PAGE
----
Woman With Amnesia Rediscovers Lost Identity Through Her Most-Used Emojis

Reports surfaced early this week of a woman with amnesia finally recalling her true identity, which she was able to piece together through the most-used emojis on her phone.


27-year-old Mary Beth Barone experienced a dissociative fugue, during which she traveled several states away from her home in Natchez, Mississippi. When she woke up alone on a riverboat, she had no idea who she was. Luckily, she had her phone on hand and after several hours of analyzing her recently used emojis, a light bulb went off.


“We’ve never seen anything like this before,” says psychologist Liz Upton, who handled Barone’s case. “I mean, I’ve seen patients recover from amnesia before, but I’ve never seen one do it herself using nothing but her top 30 emojis.”


Barone says she doesn’t know what happened during her fugue state but she apparently wiped all the apps, contacts, and texts from her phone, leaving only her emoji keyboard, which allowed her to piece her memories back together, one tiny cartoon icon at a time.


“At first, all I knew about myself was that some of my frequently used emojis were the bunny ears leotard girls, a taco, fireworks, that caterpillar and the peace fingers,” says Barone. “I wondered what the fuck sort of person that made me – maybe a dancer who loved Mexican food, the Fourth of July, crawly bugs and being groovy?”


As it turns out, none of Barone’s first guesses about herself were right and it actually took her another day to put the full story of her existence back together.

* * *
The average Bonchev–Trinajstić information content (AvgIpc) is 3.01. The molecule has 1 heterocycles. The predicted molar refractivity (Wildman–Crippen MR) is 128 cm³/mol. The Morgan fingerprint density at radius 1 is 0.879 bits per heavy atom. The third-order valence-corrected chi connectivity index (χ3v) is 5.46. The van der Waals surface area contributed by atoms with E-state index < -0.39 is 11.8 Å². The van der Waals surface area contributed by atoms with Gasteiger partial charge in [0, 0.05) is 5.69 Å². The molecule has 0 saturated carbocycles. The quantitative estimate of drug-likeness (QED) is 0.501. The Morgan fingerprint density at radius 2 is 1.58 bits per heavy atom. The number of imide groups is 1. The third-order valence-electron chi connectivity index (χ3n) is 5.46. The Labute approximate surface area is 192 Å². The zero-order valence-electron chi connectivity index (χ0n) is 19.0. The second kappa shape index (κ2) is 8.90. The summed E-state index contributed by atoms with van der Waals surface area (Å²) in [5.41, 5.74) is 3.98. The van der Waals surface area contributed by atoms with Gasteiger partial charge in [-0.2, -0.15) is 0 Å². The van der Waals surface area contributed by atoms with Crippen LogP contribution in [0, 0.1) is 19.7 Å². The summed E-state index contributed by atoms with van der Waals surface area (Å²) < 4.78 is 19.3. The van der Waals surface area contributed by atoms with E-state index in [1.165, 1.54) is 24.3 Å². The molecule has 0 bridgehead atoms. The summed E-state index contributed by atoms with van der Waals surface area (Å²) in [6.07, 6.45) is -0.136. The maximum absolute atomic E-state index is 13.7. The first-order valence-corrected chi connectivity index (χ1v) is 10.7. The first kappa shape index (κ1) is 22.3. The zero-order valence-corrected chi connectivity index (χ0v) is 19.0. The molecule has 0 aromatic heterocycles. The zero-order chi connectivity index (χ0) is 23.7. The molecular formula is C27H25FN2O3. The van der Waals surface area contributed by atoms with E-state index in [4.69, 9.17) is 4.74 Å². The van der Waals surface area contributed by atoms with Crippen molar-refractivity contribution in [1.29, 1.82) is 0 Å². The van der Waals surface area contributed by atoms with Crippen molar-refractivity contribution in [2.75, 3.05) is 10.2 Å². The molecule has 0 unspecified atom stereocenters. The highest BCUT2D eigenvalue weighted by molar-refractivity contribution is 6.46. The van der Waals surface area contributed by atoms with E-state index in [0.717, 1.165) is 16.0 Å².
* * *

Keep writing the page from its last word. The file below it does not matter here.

“As I stared at my emojis, memories of who I must be came back to me slowly, bit by bit,” says Barone. “After a few hours, I realized the bunny-ears leotard girls were supposed to be me and my best friend Bethany. Apparently, I’d send it a bunch of times a day to let her know, like, ‘Hey! We’re friends.’ Then I realized the fireworks had to do with my job – I sold fireworks on the side of the road – and once I realized that, all my memories start to flood back at once.”



Other psychologists involved in Barone’s case say they’ve never seen this use of an emoji keyboard before.


“We were fascinated by how she rediscovered her identity,” says Upton. “Apparently, the caterpillar was Barone’s form of indicating approval of a text, like a thumb’s up only a bug instead, and the tacos were because her nickname was Taco and she just constantly wanted to remind everyone of that. Then the peace fingers, as you probably guessed, were because she felt pretty chill about a lot of things, including when a friend cancelled on dinner last minute.”


While it normally takes time in therapy to retrieve an amnesia patient’s memory, Barone seems to be making steady progress with the aid of her most-used emojis. At the conclusion of the interview, she could be seen texting multiple dinosaurs to a friend to indicate that yes, they should totally hang out tonight.